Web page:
Future-proofing your wishes
Future-proofing your wishes
Being a business owner is demanding on time and energy – especially with the increasing requirements to be compliant and ensure you do all the reporting to meet your legal obligations. The task list of things to do and the deadlines can seem daunting, and sometimes it can mean important, but just not so urgent, considerations are put on the back burner.
There are some tasks you really do need to add to your to-do list on an annual basis. These include a review of your wills, trust structures, enduring powers of attorney and succession planning. Any changes in your family make-up, location, business status or health issues – both mental and physical – can have a big impact on these areas.
Here are some tips on what to look out for when you are doing a review.
Firstly, check that your will is still in line with your wishes and if your circumstances have changed it is likely to require an update. Relationships can change – a child’s marriage may have ended. The business circumstances can change - you may wish for it to continue running after your death or you may wish for it now to be wound up. However, you also want to reduce the chance of contestability of your will – and remember the bottom line is the law can supersede your wishes. It’s good practice to eliminate as many potential legal challenges as you can, which means complying with each Act that relates to wills. This would mean finding out the best way to allow for unequal division of your estate amongst your children.
In a similar vein, family trusts have historically been regarded as a means of addressing issues such as blended families, tax planning and the protection of assets for coming generations. However, the relationship between trust law and relationship property law is complex and evolving quickly. Trusts can no longer be regarded as offering the protection they once did, and alternative structures or additional measures need to be considered. This leads us on to relationship property agreements. While they can feel like a tricky concept to raise, a well-drafted agreement can provide the most effective means of protecting inherited property or business assets from relationship property claims.
Another issue you need to consider with family trusts is to make provision for the possibility that a trustee may become mentally incapacitated, through dementia for example, and have to be removed from that role. It’s not pleasant but thinking about this as a precaution can save a lot of heartache down the track. There have been some sad cases around this that have ended up in court. If you already have a trust, give some thought to the trustees. Are they elderly or is there any question about their mental capacity? If so, it is best to act quickly.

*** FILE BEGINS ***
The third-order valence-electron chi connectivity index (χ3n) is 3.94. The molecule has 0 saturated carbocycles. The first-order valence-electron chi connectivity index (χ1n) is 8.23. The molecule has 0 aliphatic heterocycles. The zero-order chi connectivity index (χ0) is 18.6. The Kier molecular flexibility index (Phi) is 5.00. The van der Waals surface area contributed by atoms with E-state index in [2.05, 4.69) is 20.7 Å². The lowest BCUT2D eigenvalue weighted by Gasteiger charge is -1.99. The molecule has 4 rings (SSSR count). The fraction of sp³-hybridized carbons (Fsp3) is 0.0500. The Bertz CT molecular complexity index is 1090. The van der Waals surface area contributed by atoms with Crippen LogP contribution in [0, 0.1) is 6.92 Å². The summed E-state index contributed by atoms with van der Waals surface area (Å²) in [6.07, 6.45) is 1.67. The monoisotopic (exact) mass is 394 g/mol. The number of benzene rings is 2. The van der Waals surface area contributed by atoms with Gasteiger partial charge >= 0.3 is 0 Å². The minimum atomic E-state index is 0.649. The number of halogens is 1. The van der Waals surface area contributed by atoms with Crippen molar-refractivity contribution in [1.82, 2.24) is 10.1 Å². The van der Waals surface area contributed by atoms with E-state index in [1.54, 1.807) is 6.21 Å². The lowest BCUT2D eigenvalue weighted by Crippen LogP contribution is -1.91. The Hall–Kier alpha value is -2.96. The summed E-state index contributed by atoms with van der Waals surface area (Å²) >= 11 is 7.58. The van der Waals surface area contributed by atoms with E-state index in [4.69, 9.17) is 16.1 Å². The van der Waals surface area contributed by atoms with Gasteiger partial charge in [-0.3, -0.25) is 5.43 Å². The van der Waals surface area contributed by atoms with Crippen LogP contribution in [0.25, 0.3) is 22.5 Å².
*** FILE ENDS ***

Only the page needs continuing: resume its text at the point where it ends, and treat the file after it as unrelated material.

It’s also important you don’t assume that just because you’ve signed an enduring power of attorney you’re covered for all areas. You need to check with your lawyer exactly what areas it does and doesn’t cover.
If you have a succession plan, then make sure it’s a living document. The kinds of family and circumstance changes mentioned already will have an impact on that plan – and, unsurprisingly, sometimes people change their minds and neglect to have the real discussions about this.
So while you may not even need to make any changes, setting an annual deadline to review and have discussions with those involved will give you peace of mind. It means the whole family gets used to talking and asking questions about wills, trusts, succession and powers of attorney. This will help ensure your legal structures and documents remain relevant to your business and life.
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Disclaimer: This article should not be used as a substitute for professional legal advice tailored to your specific circumstances and should not be relied upon for that purpose.